It is plain common sense that if one has the responsibility (i.e., liability) that they also have the authority.  Certainly, not by law, but I have the moral responsibility (and, thereby, the authority) to call out problems that may get my clients killed, harmed or cause them to incure financial costs.

Hope this clears this up for you.

Jan 04, 2010 06:59 PM #6
Rainer
84,150
Mike Parks
Residential Building Inspectors - Circleville, OH
Inspector

William

I agree with everything you said but double tap.

The NEC describes a tap and that is not it. You can not 'tap' a breaker.

Jan 04, 2010 07:06 PM #7
Rainer
13,256
William Decker
Decker Home Services, LLC - Glencoe, IL

I agree, somewhat.  I have checked with Paul Abernathy, who helps to write the NEC.  Any breaker that has two branch circuit conductors attached double tapped.  Sure, the manufacturer has designed this breaker to handle two conductors of equal gauge and it us UL listed.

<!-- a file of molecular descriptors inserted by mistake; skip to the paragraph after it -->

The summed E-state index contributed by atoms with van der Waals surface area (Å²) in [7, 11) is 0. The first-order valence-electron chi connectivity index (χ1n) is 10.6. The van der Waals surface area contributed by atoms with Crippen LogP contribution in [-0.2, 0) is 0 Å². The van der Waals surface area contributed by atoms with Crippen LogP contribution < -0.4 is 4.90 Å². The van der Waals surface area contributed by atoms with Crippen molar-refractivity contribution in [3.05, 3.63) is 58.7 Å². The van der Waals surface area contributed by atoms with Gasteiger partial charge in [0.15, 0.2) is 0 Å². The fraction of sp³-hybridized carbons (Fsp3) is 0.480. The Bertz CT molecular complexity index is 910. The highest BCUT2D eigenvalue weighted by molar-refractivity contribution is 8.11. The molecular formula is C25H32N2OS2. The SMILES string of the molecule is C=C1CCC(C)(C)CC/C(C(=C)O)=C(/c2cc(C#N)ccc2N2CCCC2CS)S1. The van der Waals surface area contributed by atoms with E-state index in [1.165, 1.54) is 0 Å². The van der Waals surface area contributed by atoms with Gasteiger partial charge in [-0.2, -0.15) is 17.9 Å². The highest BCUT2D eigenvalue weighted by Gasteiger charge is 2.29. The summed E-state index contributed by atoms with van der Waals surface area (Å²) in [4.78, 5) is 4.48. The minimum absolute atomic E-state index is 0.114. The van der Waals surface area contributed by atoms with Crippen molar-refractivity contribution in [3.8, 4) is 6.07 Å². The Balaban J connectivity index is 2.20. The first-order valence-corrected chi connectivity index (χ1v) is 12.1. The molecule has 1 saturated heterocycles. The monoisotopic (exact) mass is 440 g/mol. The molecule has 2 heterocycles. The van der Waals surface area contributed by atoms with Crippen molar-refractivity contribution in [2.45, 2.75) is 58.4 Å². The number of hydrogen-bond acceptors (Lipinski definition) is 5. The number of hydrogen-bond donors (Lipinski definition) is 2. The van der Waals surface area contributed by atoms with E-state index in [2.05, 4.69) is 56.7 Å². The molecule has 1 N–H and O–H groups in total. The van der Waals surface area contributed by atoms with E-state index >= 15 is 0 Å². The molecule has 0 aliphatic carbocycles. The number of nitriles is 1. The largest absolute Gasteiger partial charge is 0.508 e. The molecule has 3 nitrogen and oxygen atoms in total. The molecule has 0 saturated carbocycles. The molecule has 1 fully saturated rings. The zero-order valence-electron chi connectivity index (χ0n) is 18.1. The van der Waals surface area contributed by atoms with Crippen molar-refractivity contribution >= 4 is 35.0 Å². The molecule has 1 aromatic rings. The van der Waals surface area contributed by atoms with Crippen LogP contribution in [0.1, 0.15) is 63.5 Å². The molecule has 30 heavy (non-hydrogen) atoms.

But...

This breaker, depending upon the loads from the two circuits, will trip more often.  Not a safety issue (arcing) but it could cause nusience trips.

AND, it is not allowed by many locak AHJs, which, as I have stated before, are always behind the times with regards to the current NEC.

Jan 04, 2010 07:18 PM #8
Rainer
84,150
Mike Parks
Residential Building Inspectors - Circleville, OH
Inspector

William

"This breaker, depending upon the loads from the two circuits, will trip more often."